There is no political theory under my belt. My most politically formative works coincide with my most formative personal works:

  • To Kill A Mockingbird by Harpur Lee (but that’s fiction)
  • Darkness at Noon by Arthur Koestler (fiction)
  • Paradise Lost by John Milton (fiction).(This is where I’m going wrong.)
  • Arthur Koestler’s two volume autobiography (aha – fact, garnished with Koestlery spin)
  • The writings of Orwell.
  • Crossland’s (ed) The God That Failed (ex-communists fire the opening salvos of the cultural Cold War)
  • Triomf by Marlene Van Niekirk (fiction)
  • The poems of Gerard Manley Hopkins (poetry)
  • The various writings of the Eusties – particularly David Hirsh, Eve Garrard, Norman Geras, Anthony Julius, David T, Marko Attila Hoare.
  • Nietzsche’s Will to Power (his bad reaction to cosmic upheaval of modernity)
  • Joyce Da Silva’s work on animal sentience.
  • And of course, Nick Cohen’s What’s Left.

I know, because I have heard plenty of recorded lectures, that I am influenced by Mill, Paine, Locke, and (particularly because he understood that being a good citizen is a consuming pursuit) Rousseau, but I have not yet thoroughly read a work of theirs. I am a poor political reader in general – I read a lot but my political reading is short and journalistic.

So, here we are. I sympathise with the people who turn decisively from the Stalinists. My domestic and international politics progressive, egalitarian and democratic. My economics are socialist – but baselessly so.


A widespread finding from JISC research into learners’ experience with  e-learning is that learners feel emotionally attached to the technologies they own. (Other commentators view this phenomenon as a symptom of post-humanism, cyborgism or brain outsourcing.)

Last night I resumed use of my iRex Iliad after a spell without a charger during which it lay lifeless with dark lesions of e-ink all over its poor screen.

The new charger arrived recently so I resuscitated my little machine and we’re up and running again.

I wanted to get Alan Johnson’s Global Politics After 9/11 – The Democratiya Interviews, and so I went to its spot on the Democratiya site expecting to shell out £9.95.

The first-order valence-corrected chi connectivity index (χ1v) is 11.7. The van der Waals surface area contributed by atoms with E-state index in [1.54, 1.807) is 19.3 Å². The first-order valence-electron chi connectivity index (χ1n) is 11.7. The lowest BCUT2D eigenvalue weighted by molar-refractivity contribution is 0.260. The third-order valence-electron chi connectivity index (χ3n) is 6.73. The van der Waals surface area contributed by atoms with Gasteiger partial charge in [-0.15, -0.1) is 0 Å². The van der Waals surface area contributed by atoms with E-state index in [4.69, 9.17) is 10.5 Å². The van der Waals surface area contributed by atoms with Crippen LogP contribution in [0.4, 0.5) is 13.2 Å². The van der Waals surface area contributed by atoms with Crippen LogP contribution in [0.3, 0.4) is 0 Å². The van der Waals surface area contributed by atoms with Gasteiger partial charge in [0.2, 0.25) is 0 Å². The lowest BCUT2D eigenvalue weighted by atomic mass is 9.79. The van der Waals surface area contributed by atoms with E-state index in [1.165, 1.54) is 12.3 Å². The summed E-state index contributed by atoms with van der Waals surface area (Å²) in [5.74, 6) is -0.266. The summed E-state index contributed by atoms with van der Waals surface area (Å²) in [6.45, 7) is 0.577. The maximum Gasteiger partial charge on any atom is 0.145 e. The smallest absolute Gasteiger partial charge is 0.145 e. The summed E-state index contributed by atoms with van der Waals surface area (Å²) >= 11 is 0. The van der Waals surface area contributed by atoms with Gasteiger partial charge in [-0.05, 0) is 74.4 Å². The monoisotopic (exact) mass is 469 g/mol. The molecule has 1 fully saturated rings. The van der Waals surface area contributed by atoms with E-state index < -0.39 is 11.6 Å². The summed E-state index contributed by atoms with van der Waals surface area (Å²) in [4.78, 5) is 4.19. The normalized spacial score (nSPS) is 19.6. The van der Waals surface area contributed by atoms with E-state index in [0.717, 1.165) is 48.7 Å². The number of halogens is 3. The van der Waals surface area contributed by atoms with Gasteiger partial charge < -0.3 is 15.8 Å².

But the PDF from the Foreign Policy Centre was free. Once again I was wracked with gratitude. This model, which you still can’t count on, makes so much sense when you’re trying to disseminate ideas – charge people for any physical containers (DVD, book, etc) but make anything freely reproducable freely available.

E-readers are the best way to take advantage of these new forms of dissemination. They avoid the musculo-skeletal problems which are associated with reading from a computer but unassociated with holding something like a book. In their low energy use (although the iLiad could improve on power management) they also avoid environmental problems associated with using large amounts of paper and ink.

So within moments I had Global Politics After 9/11 – The Democratiya Interviews on my iLiad and was in bed with Michael Walzer followed by Saad Eddin Ibrahim. I do like that e-reader.

I recommend the interview with Ibrahim. His account of Islamists who win support on social issues, come to power democratically and subsequently find themselves subject to democratic pressure is very helpful if you’re attempting to make a cool assessment of Hamas and Hesbollah.

‘Waterstones Recommends’ the Brothers Grimm, Lydia and Dear Deidre

Further to news of Amazon’s publication and promotion of Persecution, Privilege and Power, I remembered how the other month I was surprised to a standstill in front of one of the promotional ‘Waterstones Recommends’ stands of the Gower St branch of Waterstone (huge academic bookshop at the heart of the University of London). Volumes 1 and 2 of Zionism: the real enemy of the Jews by Alan Hart were actually being promoted by Waterstones. Here’s what Alan says (I’m not linking to it but it’s easy to find):

Israel is the criterion according to which all Jews will tend to be judged. Israel as a Jewish state is an example of the Jewish character, which finds free and concentrated expression within it. Anti-Semitism has deep and historical roots. Nevertheless, any flaw in Israeli conduct, which is initially cited as anti-Israelism, is likely to be transformed into an empirical proof of the validity of anti-Semitism…. It would be a tragic irony if the Jewish state, which was intended to solve the problem of anti-Semitism, was to become a factor in the rise of anti-Semitism. Israelis must be aware that the price of their misconduct is paid not only by them but also Jews throughout the world. In the struggle against anti-Semitism, the front line begins in Israel.